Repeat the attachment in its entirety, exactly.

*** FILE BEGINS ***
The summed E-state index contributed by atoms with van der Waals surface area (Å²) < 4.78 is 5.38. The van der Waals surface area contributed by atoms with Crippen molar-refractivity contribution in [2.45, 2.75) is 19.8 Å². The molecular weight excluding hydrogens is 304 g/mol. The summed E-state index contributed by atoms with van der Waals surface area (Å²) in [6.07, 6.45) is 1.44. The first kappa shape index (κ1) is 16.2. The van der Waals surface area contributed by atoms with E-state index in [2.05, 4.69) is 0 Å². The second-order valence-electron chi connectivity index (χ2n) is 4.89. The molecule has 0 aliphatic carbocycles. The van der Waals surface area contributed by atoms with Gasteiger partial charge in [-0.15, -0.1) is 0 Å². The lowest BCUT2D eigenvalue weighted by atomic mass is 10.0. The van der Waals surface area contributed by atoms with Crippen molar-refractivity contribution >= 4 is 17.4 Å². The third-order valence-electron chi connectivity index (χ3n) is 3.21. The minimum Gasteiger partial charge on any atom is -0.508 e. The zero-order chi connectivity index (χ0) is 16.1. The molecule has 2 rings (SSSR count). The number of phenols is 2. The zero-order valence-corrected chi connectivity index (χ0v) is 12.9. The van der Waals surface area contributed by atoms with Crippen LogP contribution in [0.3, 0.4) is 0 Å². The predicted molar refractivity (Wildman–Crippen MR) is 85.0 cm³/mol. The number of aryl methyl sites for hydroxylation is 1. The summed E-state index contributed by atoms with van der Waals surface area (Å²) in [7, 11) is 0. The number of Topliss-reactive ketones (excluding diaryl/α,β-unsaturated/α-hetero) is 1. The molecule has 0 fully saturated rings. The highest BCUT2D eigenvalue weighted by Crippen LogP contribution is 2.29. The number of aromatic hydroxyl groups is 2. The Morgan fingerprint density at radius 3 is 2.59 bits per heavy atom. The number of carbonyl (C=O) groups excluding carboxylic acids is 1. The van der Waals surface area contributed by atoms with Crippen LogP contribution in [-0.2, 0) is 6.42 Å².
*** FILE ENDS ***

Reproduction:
The summed E-state index contributed by atoms with van der Waals surface area (Å²) < 4.78 is 5.38. The van der Waals surface area contributed by atoms with Crippen molar-refractivity contribution in [2.45, 2.75) is 19.8 Å². The molecular weight excluding hydrogens is 304 g/mol. The summed E-state index contributed by atoms with van der Waals surface area (Å²) in [6.07, 6.45) is 1.44. The first kappa shape index (κ1) is 16.2. The van der Waals surface area contributed by atoms with E-state index in [2.05, 4.69) is 0 Å². The second-order valence-electron chi connectivity index (χ2n) is 4.89. The molecule has 0 aliphatic carbocycles. The van der Waals surface area contributed by atoms with Gasteiger partial charge in [-0.15, -0.1) is 0 Å². The lowest BCUT2D eigenvalue weighted by atomic mass is 10.0. The van der Waals surface area contributed by atoms with Crippen molar-refractivity contribution >= 4 is 17.4 Å². The third-order valence-electron chi connectivity index (χ3n) is 3.21. The minimum Gasteiger partial charge on any atom is -0.508 e. The zero-order chi connectivity index (χ0) is 16.1. The molecule has 2 rings (SSSR count). The number of phenols is 2. The zero-order valence-corrected chi connectivity index (χ0v) is 12.9. The van der Waals surface area contributed by atoms with Crippen LogP contribution in [0.3, 0.4) is 0 Å². The predicted molar refractivity (Wildman–Crippen MR) is 85.0 cm³/mol. The number of aryl methyl sites for hydroxylation is 1. The summed E-state index contributed by atoms with van der Waals surface area (Å²) in [7, 11) is 0. The number of Topliss-reactive ketones (excluding diaryl/α,β-unsaturated/α-hetero) is 1. The molecule has 0 fully saturated rings. The highest BCUT2D eigenvalue weighted by Crippen LogP contribution is 2.29. The number of aromatic hydroxyl groups is 2. The Morgan fingerprint density at radius 3 is 2.59 bits per heavy atom. The number of carbonyl (C=O) groups excluding carboxylic acids is 1. The van der Waals surface area contributed by atoms with Crippen LogP contribution in [-0.2, 0) is 6.42 Å².